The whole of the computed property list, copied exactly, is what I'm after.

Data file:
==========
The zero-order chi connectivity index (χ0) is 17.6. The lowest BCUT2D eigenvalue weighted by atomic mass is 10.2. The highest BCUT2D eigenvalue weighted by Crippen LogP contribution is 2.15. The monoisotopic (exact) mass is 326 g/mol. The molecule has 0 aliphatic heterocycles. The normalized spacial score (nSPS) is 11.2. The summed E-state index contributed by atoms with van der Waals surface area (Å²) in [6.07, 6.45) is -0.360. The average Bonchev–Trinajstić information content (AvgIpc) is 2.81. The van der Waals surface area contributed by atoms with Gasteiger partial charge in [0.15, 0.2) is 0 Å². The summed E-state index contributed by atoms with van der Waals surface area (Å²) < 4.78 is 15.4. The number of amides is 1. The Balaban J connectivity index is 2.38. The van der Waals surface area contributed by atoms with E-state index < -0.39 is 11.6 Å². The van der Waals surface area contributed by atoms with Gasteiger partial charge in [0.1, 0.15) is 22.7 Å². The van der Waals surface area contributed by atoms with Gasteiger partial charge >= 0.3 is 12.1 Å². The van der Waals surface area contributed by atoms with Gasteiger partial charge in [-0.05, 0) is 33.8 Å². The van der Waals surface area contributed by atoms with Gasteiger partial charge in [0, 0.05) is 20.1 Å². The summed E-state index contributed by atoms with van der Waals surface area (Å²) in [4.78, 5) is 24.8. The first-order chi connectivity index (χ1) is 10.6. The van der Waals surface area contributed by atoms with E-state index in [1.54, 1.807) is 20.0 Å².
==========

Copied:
The zero-order chi connectivity index (χ0) is 17.6. The lowest BCUT2D eigenvalue weighted by atomic mass is 10.2. The highest BCUT2D eigenvalue weighted by Crippen LogP contribution is 2.15. The monoisotopic (exact) mass is 326 g/mol. The molecule has 0 aliphatic heterocycles. The normalized spacial score (nSPS) is 11.2. The summed E-state index contributed by atoms with van der Waals surface area (Å²) in [6.07, 6.45) is -0.360. The average Bonchev–Trinajstić information content (AvgIpc) is 2.81. The van der Waals surface area contributed by atoms with Gasteiger partial charge in [0.15, 0.2) is 0 Å². The summed E-state index contributed by atoms with van der Waals surface area (Å²) < 4.78 is 15.4. The number of amides is 1. The Balaban J connectivity index is 2.38. The van der Waals surface area contributed by atoms with E-state index < -0.39 is 11.6 Å². The van der Waals surface area contributed by atoms with Gasteiger partial charge in [0.1, 0.15) is 22.7 Å². The van der Waals surface area contributed by atoms with Gasteiger partial charge >= 0.3 is 12.1 Å². The van der Waals surface area contributed by atoms with Gasteiger partial charge in [-0.05, 0) is 33.8 Å². The van der Waals surface area contributed by atoms with Gasteiger partial charge in [0, 0.05) is 20.1 Å². The summed E-state index contributed by atoms with van der Waals surface area (Å²) in [4.78, 5) is 24.8. The first-order chi connectivity index (χ1) is 10.6. The van der Waals surface area contributed by atoms with E-state index in [1.54, 1.807) is 20.0 Å².